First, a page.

What is it like to be a physician assistant? Meet Andrea Fachini ’16

Andrea Fachini

Andrea Fachini ’16 always knew she wanted to work in the medical field, but it wasn’t until she was studying biology at MCLA that she realized she wanted to pursue a career as a physician assistant.  

MCLA’s Biology Department regularly invites its alumni to visit campus to talk about the different career paths you can take with a biology degree, and a visit from a physician assistant hosted by Biology Professor Ann Billetz opened Fachini’s eyes. “I was like, ‘wow, that’s exactly it. That’s exactly what I want to do,” she said. 

Later, it was Billetz who wrote one of the letters of recommendation required for Fachini’s application to the highly selective National Health Service Corps Scholarship, which covers the entire cost of graduate school plus a stipend for living expenses in exchange for spending at least two post-graduation years working in an area with a shortage of health professionals. She was accepted for the scholarship, attended Bay Path University, and graduated with her master of science in physician assistant studies in 2019.

Fachini was accepted to MCLA shortly after the birth of her second child; she had worked as a medical assistant and had started an online program in health care administration, but was looking for a career more on the clinical end of the health care field. “Dr. Billetz helped me a lot—she was really great the whole time I went to MCLA,” Fachini said. “I did research with her as well and really enjoyed that experience—I loved my time at MCLA.”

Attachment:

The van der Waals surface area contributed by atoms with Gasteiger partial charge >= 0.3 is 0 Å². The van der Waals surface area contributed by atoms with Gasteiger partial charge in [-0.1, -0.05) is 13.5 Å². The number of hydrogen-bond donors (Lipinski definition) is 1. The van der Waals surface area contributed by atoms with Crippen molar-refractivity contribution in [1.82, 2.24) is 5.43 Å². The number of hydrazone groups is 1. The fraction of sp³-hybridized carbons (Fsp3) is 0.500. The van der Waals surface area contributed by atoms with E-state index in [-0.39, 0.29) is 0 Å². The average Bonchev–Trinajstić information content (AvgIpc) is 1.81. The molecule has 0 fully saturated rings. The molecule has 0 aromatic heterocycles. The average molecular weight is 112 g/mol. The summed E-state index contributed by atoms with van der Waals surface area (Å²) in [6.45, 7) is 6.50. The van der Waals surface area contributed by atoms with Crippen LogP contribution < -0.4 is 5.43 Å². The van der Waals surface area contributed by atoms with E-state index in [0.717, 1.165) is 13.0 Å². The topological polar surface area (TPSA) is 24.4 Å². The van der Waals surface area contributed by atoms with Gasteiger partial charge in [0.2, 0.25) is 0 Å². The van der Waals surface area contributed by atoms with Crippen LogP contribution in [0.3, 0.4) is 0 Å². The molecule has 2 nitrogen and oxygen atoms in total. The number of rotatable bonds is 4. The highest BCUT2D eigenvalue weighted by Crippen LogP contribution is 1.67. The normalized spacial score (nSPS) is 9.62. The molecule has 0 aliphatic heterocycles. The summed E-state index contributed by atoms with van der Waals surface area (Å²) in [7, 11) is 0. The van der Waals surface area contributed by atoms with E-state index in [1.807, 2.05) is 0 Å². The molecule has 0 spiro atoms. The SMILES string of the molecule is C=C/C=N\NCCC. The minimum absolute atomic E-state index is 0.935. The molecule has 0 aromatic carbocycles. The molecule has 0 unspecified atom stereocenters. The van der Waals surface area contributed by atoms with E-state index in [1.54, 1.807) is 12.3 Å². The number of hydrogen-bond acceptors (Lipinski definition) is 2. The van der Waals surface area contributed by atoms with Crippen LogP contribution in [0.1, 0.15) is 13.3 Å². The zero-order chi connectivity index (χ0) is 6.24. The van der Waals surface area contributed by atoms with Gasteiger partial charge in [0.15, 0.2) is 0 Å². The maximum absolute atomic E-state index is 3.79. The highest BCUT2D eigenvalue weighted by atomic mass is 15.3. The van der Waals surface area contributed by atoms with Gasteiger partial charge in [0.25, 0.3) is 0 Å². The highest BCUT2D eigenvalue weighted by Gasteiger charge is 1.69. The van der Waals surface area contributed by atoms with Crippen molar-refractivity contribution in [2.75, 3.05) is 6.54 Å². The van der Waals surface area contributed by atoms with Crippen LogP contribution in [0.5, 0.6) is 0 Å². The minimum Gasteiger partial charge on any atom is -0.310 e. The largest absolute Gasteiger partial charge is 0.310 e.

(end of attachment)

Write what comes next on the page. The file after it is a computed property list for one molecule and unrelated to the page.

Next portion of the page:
Now she lives in Windsor, Conn., and has been a physician assistant for almost a year. She is employed at a primary care clinic working with underserved populations, and also works two days a week at a local shelter. “I love that I get to positively impact people in a meaningful way,” she said. “You get the chance to be kind to people that maybe nobody has been genuinely kind to in a long time. It’s very rewarding.” 

Even without the NHSC scholarship, Fachini may have ended up working with similar patients. “I really enjoy the demographic,” she said. She gets to use her Spanish (she lived in Mexico for a short time and is fluent), and appreciates that physician assistants can serve in more than one specialty. She said she would love to work with the homeless population on a deeper level.  

Fachini has been through some hardship herself, which helps her understand this population and the challenges various patients face, from affordability of care to understanding best practices around health and wellness, to logistical problems like transportation and juggling health needs and limited income. “The hardships I had in my early life—being homeless when I was young, not being able to get to the doctor, made me understand these people’s living situation is often difficult,” she said. “Living through these situations yourself gives you a perspective you can’t really get otherwise.”